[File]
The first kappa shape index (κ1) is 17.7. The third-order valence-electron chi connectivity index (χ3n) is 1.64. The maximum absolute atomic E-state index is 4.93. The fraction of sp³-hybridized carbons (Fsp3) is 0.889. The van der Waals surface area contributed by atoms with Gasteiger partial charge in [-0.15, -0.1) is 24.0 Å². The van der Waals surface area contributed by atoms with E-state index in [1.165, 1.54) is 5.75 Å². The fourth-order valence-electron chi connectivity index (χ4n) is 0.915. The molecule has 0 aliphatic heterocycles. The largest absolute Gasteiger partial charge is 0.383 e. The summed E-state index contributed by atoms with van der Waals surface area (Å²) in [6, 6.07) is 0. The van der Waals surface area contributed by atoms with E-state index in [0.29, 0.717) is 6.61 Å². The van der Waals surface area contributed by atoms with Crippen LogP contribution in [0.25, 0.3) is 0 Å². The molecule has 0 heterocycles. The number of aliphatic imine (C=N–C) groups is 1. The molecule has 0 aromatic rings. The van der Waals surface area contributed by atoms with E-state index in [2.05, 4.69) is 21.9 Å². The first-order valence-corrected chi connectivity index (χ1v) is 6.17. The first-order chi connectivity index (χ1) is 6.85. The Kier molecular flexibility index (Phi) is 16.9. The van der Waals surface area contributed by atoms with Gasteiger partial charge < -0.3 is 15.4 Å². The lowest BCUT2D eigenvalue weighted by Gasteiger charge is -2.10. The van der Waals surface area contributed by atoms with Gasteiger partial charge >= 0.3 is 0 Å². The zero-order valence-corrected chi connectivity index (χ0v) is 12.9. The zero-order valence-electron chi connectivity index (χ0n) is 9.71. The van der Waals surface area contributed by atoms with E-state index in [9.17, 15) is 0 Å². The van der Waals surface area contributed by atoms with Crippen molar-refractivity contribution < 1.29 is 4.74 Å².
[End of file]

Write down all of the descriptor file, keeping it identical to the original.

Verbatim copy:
The first kappa shape index (κ1) is 17.7. The third-order valence-electron chi connectivity index (χ3n) is 1.64. The maximum absolute atomic E-state index is 4.93. The fraction of sp³-hybridized carbons (Fsp3) is 0.889. The van der Waals surface area contributed by atoms with Gasteiger partial charge in [-0.15, -0.1) is 24.0 Å². The van der Waals surface area contributed by atoms with E-state index in [1.165, 1.54) is 5.75 Å². The fourth-order valence-electron chi connectivity index (χ4n) is 0.915. The molecule has 0 aliphatic heterocycles. The largest absolute Gasteiger partial charge is 0.383 e. The summed E-state index contributed by atoms with van der Waals surface area (Å²) in [6, 6.07) is 0. The van der Waals surface area contributed by atoms with E-state index in [0.29, 0.717) is 6.61 Å². The van der Waals surface area contributed by atoms with Crippen LogP contribution in [0.25, 0.3) is 0 Å². The molecule has 0 heterocycles. The number of aliphatic imine (C=N–C) groups is 1. The molecule has 0 aromatic rings. The van der Waals surface area contributed by atoms with E-state index in [2.05, 4.69) is 21.9 Å². The first-order valence-corrected chi connectivity index (χ1v) is 6.17. The first-order chi connectivity index (χ1) is 6.85. The Kier molecular flexibility index (Phi) is 16.9. The van der Waals surface area contributed by atoms with Gasteiger partial charge < -0.3 is 15.4 Å². The lowest BCUT2D eigenvalue weighted by Gasteiger charge is -2.10. The van der Waals surface area contributed by atoms with Gasteiger partial charge >= 0.3 is 0 Å². The zero-order valence-corrected chi connectivity index (χ0v) is 12.9. The zero-order valence-electron chi connectivity index (χ0n) is 9.71. The van der Waals surface area contributed by atoms with E-state index in [9.17, 15) is 0 Å². The van der Waals surface area contributed by atoms with Crippen molar-refractivity contribution < 1.29 is 4.74 Å².